Little mention of religion appears in the coverage by The New York Times of a lawsuit filed by three former Oral Roberts University professors. According to the article, the professors are alleging "financial, political and personal irregularities" by Richard Roberts, the president of the Christian liberal arts university in Tulsa, Okla.
The ex-professors, citing a secret internal report by an official of the Oral Roberts Ministries, linked to the university in Tulsa, Okla., sued on Oct. 2. They also contended that the Roberts house on the campus had been remodeled 11 times in 14 years, that the university jet took family members on trips and that the family's university-paid cellphones sent text messages to "under-age males -- often between 1 a.m. and 3 a.m."
The plaintiffs said "some of the more salacious entries" were omitted from the suit "to preserve, as much as possible, the remaining positive image of the university."
A plaintiff, John Swails, a 14-year tenured professor and the chairman of the department of history, humanities and government, said by phone he had been fired after providing a copy of the report to the university provost, Ralph Fagin, and the university's Board of Regents in July. "It was the first they saw of it," Mr. Swails said.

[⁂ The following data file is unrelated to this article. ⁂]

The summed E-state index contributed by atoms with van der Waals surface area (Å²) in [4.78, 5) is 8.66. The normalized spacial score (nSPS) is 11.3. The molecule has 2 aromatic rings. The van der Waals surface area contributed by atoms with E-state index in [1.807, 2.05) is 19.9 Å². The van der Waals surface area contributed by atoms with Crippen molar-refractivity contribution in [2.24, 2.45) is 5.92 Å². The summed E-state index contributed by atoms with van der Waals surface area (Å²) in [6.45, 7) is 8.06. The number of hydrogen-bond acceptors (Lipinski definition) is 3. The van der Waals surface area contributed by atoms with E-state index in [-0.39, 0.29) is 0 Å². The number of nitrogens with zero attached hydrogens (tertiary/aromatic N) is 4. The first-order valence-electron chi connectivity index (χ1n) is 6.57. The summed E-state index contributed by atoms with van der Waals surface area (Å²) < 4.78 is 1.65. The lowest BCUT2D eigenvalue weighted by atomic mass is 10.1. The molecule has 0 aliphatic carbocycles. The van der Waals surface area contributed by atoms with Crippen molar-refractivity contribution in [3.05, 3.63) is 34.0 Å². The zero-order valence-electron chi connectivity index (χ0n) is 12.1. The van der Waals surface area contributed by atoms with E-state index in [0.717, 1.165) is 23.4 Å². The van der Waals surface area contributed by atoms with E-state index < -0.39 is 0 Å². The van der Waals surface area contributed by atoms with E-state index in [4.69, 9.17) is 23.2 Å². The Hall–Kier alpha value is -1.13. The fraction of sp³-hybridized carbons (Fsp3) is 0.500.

First off, reporters should not include unspecified allegations as a basic rule of thumb. Essentially what that second paragraph says is that Richard Roberts did something really really bad, but we're not saying since it would hurt the reputation of the institution we so love. Right. Or maybe you can't substantiate it with any evidence?
Much of the reporting plays off an interview Richard Roberts and his wife, Lindsay, did for CNN's Larry King Live Tuesday night. A lot of people that you'd think would have interesting things to say were either unavailable or had no comment.
Overall, though, this was a difficult story for the NYT to report, and more details are certainly to emerge in the coming weeks. The big thing missing in this story about a Christian university led by the son of a Christian television evangelist is, well, religious issues. Little is said of the university's charismatic perspective and even less is said about its connection with the Word of Faith doctrine, which is a close cousin of the doctrine of prosperity.
Could that explain the corporate jet Richard Roberts is standing next to in the NYT photo and the allegation that his home has been remodeled more times than most people deep clean their homes? And why does this story seem so familiar?